However, unless a company flight training department – or an individual flight instructor/examiner – has some imagination, most exercises rely heavily on the manufacturer’s Quick Reference Handbook (QRH) and its unique and quite definitive Emergency and Non-Normal checklists for the airplane type.

Non-normal checklists don’t always cover the situation. The non-normal events that I experienced in F27, DC-9, B727 and B737 aircraft over that 40-year airline period, were more often than not either a combination of issues from more than one system, or an issue out of ‘left field’, that did not match, exactly, any non-normal checklist. The ability of pilots to think ‘outside the square’ is a definite advantage when, contrary to the nonsensical claims of the airplane manufacturers, partial, total and series of system failures do occur.

I can recall a pneumatic pressure regulator issue, double alternator failures (with resultant loss of engine and airframe de-icing systems in marginal, cold frontal icing conditions) and a nose-wheel tyre failure on landing, occurring successively in a single F27 night flight which we diverted into YMLT Launceston TAS rather than continue to YMHB Hobart. The second and third of these events were not covered by any published non-normal checklist.

I remember a trailing edge flap abnormality on a B737-400 where the flaps did extend to 5º as selected, BUT the flap gauge information was corrupted by a faulty sender. There was no published non-normal checklist for this event, either, so we had to consider and adopt the most suitable alternative, namely an assumed trailing-edge flaps up procedure with a consequential approach speed of 181 knots IAS into YPAD Adelaide SA.


The Automatics

On a B727 flight, the single autopilot ‘ALTITUDE HOLD’ function failed early into a 3-hour PER-MEL flight. Initially, my captain and I took 20-minute turns to hand-fly the heavy aircraft at 31,000ft, before experimenting, successfully, to engage MACH HOLD and then carefully monitoring and adjusting the thrust settings to maintain our assigned level (altitude) within limits!

The two autopilots on the B737-300/-400/ and -800 were, for the most part, quite accurate and reliable in general route flying and when executing precision instrument approaches. However, in 15,000 hrs on the B737, I never once experienced an automatic landing that was as good as the performance of a human pilot – especially if that pilot was applying the Jacobson Flare! These autolands were clumsy, to say the least, with the touchdown point quite haphazard in terms of their consistency of touchdown position and impact. Some even had to be aborted and a manual landing executed to prevent a mis-landing incident or accident.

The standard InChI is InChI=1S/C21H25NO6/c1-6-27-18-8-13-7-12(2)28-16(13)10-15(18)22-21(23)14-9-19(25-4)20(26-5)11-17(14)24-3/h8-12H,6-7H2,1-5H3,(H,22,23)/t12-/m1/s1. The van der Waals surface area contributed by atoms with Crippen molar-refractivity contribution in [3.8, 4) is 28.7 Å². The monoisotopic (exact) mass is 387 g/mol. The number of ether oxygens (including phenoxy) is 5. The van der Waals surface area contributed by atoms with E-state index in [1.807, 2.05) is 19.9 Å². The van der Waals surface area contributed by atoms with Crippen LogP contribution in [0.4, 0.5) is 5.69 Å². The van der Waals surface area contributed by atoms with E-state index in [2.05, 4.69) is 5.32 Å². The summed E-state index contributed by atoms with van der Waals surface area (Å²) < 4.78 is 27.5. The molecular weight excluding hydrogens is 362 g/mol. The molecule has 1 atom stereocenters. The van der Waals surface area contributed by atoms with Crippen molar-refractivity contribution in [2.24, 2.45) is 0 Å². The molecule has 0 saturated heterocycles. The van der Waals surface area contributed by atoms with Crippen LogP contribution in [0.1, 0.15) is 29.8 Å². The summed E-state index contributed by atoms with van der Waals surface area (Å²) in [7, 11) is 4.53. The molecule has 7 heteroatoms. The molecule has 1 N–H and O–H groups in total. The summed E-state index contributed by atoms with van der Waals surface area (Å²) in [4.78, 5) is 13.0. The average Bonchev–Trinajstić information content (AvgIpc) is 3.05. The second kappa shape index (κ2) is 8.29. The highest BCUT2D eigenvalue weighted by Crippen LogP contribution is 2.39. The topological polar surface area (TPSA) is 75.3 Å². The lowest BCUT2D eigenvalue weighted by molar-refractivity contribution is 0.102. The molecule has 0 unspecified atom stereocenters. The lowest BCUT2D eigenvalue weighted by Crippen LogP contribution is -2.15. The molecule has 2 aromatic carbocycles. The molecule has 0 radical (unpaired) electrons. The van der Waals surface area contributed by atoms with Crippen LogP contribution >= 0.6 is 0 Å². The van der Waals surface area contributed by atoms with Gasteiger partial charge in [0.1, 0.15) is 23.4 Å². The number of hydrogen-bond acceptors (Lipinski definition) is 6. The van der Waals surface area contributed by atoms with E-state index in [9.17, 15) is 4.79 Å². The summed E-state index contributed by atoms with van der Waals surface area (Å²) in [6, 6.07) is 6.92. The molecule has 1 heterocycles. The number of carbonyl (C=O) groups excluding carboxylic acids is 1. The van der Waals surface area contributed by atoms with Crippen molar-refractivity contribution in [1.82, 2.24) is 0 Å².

The Human Element

During my 40 years of airline flying, there were many reported instances of flight crew incapacitation – we were trained for it. It happens. One B727 captain suffered a burst stomach ulcer and the first officer and flight engineer assumed command of the aircraft.

I experienced one such event when my first officer suffered a severe bout of food poisoning, half-way through a 4-hour MEL-PER flight. I completed the decent, approach and landing with a highly experienced cabin crew member as an assistant, to read checklists and monitor my responses against the many configuration changes. She also contributed greatly to our successful ground taxy in to the YPPH terminal.

The bottom line for me and for countless numbers of other professionals is that a fully trained, professional flight crew complement of 2- or more human pilots is indispensable.

So, to the decision makers:

If thousands of experienced pilots with millions of flying hours told you that having just ONE, or even NO crew member was crazy, why would anyone believe an aviation executive who said it wasn’t?

Ignoring pre-existing airline risk and threat assessment and management training for a minimal, perceived saving in flight crew costs just doesn’t bear comparison with the very probable loss of an airliner, its human loss and financial aftermath.

So why do it?



  • ‘Human Factors in Aviation’, 1988, Edited by Earl L.Wiener and David C. Nagle
  • www.jacobsonflare.com


Wishing you many safe landings


Captain David M Jacobson FRAeS MAP